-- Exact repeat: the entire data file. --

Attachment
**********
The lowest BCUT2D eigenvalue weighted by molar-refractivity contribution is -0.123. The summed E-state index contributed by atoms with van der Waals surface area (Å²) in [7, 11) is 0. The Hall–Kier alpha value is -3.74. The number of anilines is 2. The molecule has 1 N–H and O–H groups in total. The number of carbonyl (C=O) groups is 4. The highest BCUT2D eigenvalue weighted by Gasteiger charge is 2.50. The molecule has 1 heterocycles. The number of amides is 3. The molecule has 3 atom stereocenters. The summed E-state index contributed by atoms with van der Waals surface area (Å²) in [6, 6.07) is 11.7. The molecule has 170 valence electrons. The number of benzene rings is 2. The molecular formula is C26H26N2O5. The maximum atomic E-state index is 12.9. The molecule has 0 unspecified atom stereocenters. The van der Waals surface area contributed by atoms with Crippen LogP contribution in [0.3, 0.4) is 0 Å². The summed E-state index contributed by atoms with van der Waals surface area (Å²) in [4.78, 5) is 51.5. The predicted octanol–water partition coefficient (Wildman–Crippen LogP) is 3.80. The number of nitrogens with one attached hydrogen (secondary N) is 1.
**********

The lowest BCUT2D eigenvalue weighted by molar-refractivity contribution is -0.123. The summed E-state index contributed by atoms with van der Waals surface area (Å²) in [7, 11) is 0. The Hall–Kier alpha value is -3.74. The number of anilines is 2. The molecule has 1 N–H and O–H groups in total. The number of carbonyl (C=O) groups is 4. The highest BCUT2D eigenvalue weighted by Gasteiger charge is 2.50. The molecule has 1 heterocycles. The number of amides is 3. The molecule has 3 atom stereocenters. The summed E-state index contributed by atoms with van der Waals surface area (Å²) in [6, 6.07) is 11.7. The molecule has 170 valence electrons. The number of benzene rings is 2. The molecular formula is C26H26N2O5. The maximum atomic E-state index is 12.9. The molecule has 0 unspecified atom stereocenters. The van der Waals surface area contributed by atoms with Crippen LogP contribution in [0.3, 0.4) is 0 Å². The summed E-state index contributed by atoms with van der Waals surface area (Å²) in [4.78, 5) is 51.5. The predicted octanol–water partition coefficient (Wildman–Crippen LogP) is 3.80. The number of nitrogens with one attached hydrogen (secondary N) is 1.